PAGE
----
As a company, Google started in 1998 when Larry Page and Sergey Brin formed the entity to market a search algorithm they had developed while attending Stanford University.
The story of Google, however, starts two years earlier. As a PhD student at Stanford, Larry Page needed to find a dissertation theme. At the time, no one had built a search engine that could index and locate internet pages reliably. Several search engines existed, but they didn’t always produce results that accurately answered the user’s question.
Page recruited Brin and Scott Hassan to work on the project, which they called BackRub. (Hassan contributed to the algorithm, but left the project before it became the company Google Inc. He currently works in robotics.)
Page wanted to explore the World Wide Web’s mathematical properties, and he envisioned the results as a giant graph of links. He had other ideas for his dissertation, but his advisor encouraged him to follow the BackRub concept.
At the time, Page wanted to focus on locating citations for academic writing. He understood that the number of backlinks leading to a paper likely meant the publication had more value. Page talked to Hassan about writing code that could perform the operation. Brin joined the team shortly.
In March 1996, the group started using its web crawler to gather and analyze backlink data. BackRub had merely been a step toward making a search engine that could analyze data. Now, they had PageRank, an algorithm that did a much better job understanding the value of some data over others. Now, they had a product that could judge the “weight” of backlinks.
While other search engines were simply looking for keywords on pages, PageRank was considering how other factors influence how search results get organized.
By August 1996, PageRank was using about half of Stanford University’s bandwidth and had downloaded about 207 gigabytes of information from more than 75 million websites.
Performing the computations needed to rank pages required more much more processing power than the average computer could offer. The PageRank team solved this problem by building inexpensive servers with high fault tolerance.
Google remained on the Stanford.edu website until September 1997. The name came from a misspelling of Googol, a number that consists of one followed by a hundred zeros. Page and Brin registered a domain name for Google. They officially incorporated the company and moved it into the Menlo Park garage of their friend Susan Wojcicki in 1998.
How Did Google Get Funded Early On?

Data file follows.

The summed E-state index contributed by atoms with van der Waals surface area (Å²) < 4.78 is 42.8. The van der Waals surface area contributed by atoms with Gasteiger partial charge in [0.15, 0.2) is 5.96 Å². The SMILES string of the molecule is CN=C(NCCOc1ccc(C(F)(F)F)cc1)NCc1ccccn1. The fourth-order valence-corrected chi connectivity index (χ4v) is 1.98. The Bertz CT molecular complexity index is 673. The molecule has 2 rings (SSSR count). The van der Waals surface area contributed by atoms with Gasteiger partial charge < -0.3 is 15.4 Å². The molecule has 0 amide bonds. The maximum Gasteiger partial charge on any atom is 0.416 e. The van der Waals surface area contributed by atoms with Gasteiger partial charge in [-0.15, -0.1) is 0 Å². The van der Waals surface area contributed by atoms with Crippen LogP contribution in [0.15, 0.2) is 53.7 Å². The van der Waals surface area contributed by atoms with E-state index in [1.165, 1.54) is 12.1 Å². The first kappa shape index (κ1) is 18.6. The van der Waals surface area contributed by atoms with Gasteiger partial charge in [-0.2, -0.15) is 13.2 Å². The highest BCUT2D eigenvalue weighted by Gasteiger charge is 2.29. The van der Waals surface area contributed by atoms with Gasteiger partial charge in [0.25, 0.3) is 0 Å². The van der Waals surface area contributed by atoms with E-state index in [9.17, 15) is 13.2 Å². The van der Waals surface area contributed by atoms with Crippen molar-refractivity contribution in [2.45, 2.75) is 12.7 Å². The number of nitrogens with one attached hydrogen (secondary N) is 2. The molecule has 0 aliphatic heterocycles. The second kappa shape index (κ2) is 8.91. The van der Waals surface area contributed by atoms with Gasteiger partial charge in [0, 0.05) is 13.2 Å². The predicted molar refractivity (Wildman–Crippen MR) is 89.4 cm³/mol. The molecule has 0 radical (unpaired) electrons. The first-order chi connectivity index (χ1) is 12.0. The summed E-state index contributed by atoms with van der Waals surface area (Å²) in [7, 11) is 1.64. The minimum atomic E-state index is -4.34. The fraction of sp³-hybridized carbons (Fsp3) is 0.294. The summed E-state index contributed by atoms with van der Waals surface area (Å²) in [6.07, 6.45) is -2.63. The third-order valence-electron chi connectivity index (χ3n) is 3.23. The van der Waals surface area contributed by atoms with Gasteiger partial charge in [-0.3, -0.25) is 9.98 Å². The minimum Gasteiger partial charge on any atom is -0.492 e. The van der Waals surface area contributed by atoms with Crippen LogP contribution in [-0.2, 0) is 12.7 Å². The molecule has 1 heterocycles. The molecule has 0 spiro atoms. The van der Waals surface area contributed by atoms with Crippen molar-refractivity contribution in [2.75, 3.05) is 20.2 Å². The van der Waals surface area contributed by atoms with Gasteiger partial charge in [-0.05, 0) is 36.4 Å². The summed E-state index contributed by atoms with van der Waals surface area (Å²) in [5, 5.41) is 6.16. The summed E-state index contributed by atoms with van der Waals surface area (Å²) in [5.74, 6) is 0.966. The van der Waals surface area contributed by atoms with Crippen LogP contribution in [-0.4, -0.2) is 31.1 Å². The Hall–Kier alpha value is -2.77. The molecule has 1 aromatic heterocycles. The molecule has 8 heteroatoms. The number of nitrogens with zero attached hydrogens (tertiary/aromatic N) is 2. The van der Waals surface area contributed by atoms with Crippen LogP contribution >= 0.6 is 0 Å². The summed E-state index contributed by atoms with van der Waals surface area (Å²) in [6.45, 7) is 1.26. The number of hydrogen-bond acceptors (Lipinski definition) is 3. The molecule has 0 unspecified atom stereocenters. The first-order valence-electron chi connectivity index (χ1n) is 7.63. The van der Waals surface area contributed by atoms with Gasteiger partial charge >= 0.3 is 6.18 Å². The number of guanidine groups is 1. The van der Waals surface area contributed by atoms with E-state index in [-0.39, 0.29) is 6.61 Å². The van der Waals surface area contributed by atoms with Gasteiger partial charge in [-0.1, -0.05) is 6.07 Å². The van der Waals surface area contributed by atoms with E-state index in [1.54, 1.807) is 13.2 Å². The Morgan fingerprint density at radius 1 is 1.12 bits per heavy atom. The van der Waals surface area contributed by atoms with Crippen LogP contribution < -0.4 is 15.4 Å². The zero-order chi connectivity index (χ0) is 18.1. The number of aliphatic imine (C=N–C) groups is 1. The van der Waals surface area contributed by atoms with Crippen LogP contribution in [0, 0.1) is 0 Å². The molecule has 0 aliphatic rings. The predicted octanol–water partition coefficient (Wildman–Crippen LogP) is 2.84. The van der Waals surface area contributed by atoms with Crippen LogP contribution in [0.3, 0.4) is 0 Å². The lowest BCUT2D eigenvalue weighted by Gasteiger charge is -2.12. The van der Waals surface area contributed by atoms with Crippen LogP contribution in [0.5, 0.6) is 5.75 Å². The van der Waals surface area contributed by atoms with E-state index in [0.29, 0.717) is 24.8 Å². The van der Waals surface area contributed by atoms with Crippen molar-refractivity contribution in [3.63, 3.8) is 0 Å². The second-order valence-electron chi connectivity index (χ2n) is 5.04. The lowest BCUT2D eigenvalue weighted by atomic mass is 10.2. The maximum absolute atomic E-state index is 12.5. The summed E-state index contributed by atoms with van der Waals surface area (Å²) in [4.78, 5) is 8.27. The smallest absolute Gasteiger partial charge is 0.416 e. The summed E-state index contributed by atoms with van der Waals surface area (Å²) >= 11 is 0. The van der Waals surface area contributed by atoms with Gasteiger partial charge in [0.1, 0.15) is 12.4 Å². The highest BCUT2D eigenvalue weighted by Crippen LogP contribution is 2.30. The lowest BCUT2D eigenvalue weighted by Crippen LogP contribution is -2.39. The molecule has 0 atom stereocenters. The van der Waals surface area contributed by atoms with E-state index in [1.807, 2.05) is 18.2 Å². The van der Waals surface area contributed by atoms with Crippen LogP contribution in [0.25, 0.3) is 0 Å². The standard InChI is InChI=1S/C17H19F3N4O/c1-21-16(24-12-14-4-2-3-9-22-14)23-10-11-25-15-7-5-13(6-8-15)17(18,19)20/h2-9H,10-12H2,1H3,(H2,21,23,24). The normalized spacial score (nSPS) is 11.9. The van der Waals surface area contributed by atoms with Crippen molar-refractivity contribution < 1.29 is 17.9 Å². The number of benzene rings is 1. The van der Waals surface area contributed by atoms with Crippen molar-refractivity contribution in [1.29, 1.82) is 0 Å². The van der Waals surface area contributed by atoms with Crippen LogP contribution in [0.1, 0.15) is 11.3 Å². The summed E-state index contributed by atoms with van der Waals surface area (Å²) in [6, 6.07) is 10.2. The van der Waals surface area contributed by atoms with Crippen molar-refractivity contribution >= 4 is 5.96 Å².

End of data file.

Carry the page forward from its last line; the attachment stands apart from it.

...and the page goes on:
As students, Larry and Brin had relied on funding from the National Science Foundation and other federal agencies.
Obviously, their student grants wouldn’t last long. Google needed a way to generate revenue. No matter how well the algorithm worked, it couldn’t survive without making money that would pay for servers, utilities, housing, and the salaries of people who continued development.
While still students in 1998, Brin and Page had written a research paper that argued against making money from advertising. They had a special dislike for pop-up advertisements. They made a compromise, though, and started letting advertisements appear as simple, text-based ads that did not distract users from their search results.
The founders struggled to find a way to generate significant revenue even after their compromise. They believed that they should sell Google to an investor, who could then apply the technology to an existing product. They focused their attention on the company Excite.
Since its founding in 1995, Excite had become one of the most popular web portals. It provided a homepage that gave people quick access to information about the weather and weather. Excite also provided email and instant messaging services. Brin and Page thought it was the perfect fit for Google.
Excite CEO George Bell did not agree.
They offered to sell Google to Excite for $1 million. Bell turned them down. Even after a venture capitalist convinced Brin and Page to lower their offer to $750,000, Bell did not want to buy Google.
Andy Bechtolsheim, a co-founder of Sun Microsystems, had given Google $100,000 in 1998 before the business had even incorporated. Google had also received small amounts from other prominent members of the Silicon Valley tech industry. Brin and Page had enough money to keep developing and improving Google, but they were not attracting the levels of investment that they wanted.
Their fortunes changed on June 7, 1999 when Google received $25 million in equity funding. The bulk of the funding came from Kleiner Perkins Caulfield & Byers and Sequoia Capital. While $25 million might sound like a lot of money, Google was growing rapidly. They had already outgrown two locations.
Until Google found a way to make money, though, it could only attract moderate financial interest from venture capitalists looking for strong returns on their investments.